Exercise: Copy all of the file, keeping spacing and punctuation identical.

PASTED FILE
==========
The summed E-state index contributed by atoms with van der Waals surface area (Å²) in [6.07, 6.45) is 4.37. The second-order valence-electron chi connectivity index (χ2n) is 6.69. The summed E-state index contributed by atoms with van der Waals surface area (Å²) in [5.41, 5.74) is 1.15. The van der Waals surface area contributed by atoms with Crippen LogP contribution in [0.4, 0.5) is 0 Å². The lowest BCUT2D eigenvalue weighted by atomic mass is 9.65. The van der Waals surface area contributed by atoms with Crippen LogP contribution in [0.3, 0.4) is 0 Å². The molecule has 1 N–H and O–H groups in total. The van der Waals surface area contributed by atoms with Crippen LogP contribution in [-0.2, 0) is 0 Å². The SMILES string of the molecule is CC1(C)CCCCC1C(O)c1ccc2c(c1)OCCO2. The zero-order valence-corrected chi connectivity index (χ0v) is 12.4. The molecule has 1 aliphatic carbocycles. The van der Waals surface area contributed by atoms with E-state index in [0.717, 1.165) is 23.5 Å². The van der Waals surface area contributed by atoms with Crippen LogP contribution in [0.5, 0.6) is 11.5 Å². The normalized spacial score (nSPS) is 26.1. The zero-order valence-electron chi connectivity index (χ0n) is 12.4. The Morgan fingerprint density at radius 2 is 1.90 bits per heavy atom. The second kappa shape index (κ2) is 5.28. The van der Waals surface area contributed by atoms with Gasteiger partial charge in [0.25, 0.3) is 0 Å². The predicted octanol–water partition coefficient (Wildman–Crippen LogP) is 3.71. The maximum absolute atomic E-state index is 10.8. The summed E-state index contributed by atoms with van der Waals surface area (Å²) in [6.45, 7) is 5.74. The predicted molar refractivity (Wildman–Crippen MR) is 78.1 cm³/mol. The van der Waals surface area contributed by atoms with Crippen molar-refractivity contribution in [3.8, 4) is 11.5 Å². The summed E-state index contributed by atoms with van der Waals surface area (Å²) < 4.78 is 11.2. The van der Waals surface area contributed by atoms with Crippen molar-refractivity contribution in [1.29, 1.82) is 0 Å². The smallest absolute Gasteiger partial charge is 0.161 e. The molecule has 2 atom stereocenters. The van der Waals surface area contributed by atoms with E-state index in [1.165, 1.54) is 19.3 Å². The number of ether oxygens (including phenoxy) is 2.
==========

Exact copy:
The summed E-state index contributed by atoms with van der Waals surface area (Å²) in [6.07, 6.45) is 4.37. The second-order valence-electron chi connectivity index (χ2n) is 6.69. The summed E-state index contributed by atoms with van der Waals surface area (Å²) in [5.41, 5.74) is 1.15. The van der Waals surface area contributed by atoms with Crippen LogP contribution in [0.4, 0.5) is 0 Å². The lowest BCUT2D eigenvalue weighted by atomic mass is 9.65. The van der Waals surface area contributed by atoms with Crippen LogP contribution in [0.3, 0.4) is 0 Å². The molecule has 1 N–H and O–H groups in total. The van der Waals surface area contributed by atoms with Crippen LogP contribution in [-0.2, 0) is 0 Å². The SMILES string of the molecule is CC1(C)CCCCC1C(O)c1ccc2c(c1)OCCO2. The zero-order valence-corrected chi connectivity index (χ0v) is 12.4. The molecule has 1 aliphatic carbocycles. The van der Waals surface area contributed by atoms with E-state index in [0.717, 1.165) is 23.5 Å². The van der Waals surface area contributed by atoms with Crippen LogP contribution in [0.5, 0.6) is 11.5 Å². The normalized spacial score (nSPS) is 26.1. The zero-order valence-electron chi connectivity index (χ0n) is 12.4. The Morgan fingerprint density at radius 2 is 1.90 bits per heavy atom. The second kappa shape index (κ2) is 5.28. The van der Waals surface area contributed by atoms with Gasteiger partial charge in [0.25, 0.3) is 0 Å². The predicted octanol–water partition coefficient (Wildman–Crippen LogP) is 3.71. The maximum absolute atomic E-state index is 10.8. The summed E-state index contributed by atoms with van der Waals surface area (Å²) in [6.45, 7) is 5.74. The predicted molar refractivity (Wildman–Crippen MR) is 78.1 cm³/mol. The van der Waals surface area contributed by atoms with Crippen molar-refractivity contribution in [3.8, 4) is 11.5 Å². The summed E-state index contributed by atoms with van der Waals surface area (Å²) < 4.78 is 11.2. The van der Waals surface area contributed by atoms with Crippen molar-refractivity contribution in [1.29, 1.82) is 0 Å². The smallest absolute Gasteiger partial charge is 0.161 e. The molecule has 2 atom stereocenters. The van der Waals surface area contributed by atoms with E-state index in [1.165, 1.54) is 19.3 Å². The number of ether oxygens (including phenoxy) is 2.